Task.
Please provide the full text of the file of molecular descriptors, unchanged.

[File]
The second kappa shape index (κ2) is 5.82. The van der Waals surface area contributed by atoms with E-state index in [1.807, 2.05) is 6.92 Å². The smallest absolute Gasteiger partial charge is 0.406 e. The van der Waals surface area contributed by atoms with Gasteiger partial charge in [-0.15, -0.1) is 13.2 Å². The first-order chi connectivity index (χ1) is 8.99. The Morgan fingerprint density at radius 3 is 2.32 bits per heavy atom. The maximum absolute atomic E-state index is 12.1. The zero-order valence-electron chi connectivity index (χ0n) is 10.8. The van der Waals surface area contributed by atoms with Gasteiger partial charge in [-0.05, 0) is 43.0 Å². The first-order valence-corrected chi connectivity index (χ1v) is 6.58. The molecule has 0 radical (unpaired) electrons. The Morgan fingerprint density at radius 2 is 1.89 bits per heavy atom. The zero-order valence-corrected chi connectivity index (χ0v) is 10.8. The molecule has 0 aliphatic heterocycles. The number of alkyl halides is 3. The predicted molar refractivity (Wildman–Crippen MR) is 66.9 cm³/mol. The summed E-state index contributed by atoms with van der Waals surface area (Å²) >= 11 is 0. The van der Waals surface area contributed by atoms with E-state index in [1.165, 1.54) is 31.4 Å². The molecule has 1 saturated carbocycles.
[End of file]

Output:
The second kappa shape index (κ2) is 5.82. The van der Waals surface area contributed by atoms with E-state index in [1.807, 2.05) is 6.92 Å². The smallest absolute Gasteiger partial charge is 0.406 e. The van der Waals surface area contributed by atoms with Gasteiger partial charge in [-0.15, -0.1) is 13.2 Å². The first-order chi connectivity index (χ1) is 8.99. The Morgan fingerprint density at radius 3 is 2.32 bits per heavy atom. The maximum absolute atomic E-state index is 12.1. The zero-order valence-electron chi connectivity index (χ0n) is 10.8. The van der Waals surface area contributed by atoms with Gasteiger partial charge in [-0.05, 0) is 43.0 Å². The first-order valence-corrected chi connectivity index (χ1v) is 6.58. The molecule has 0 radical (unpaired) electrons. The Morgan fingerprint density at radius 2 is 1.89 bits per heavy atom. The zero-order valence-corrected chi connectivity index (χ0v) is 10.8. The molecule has 0 aliphatic heterocycles. The number of alkyl halides is 3. The predicted molar refractivity (Wildman–Crippen MR) is 66.9 cm³/mol. The summed E-state index contributed by atoms with van der Waals surface area (Å²) >= 11 is 0. The van der Waals surface area contributed by atoms with E-state index in [1.165, 1.54) is 31.4 Å². The molecule has 1 saturated carbocycles.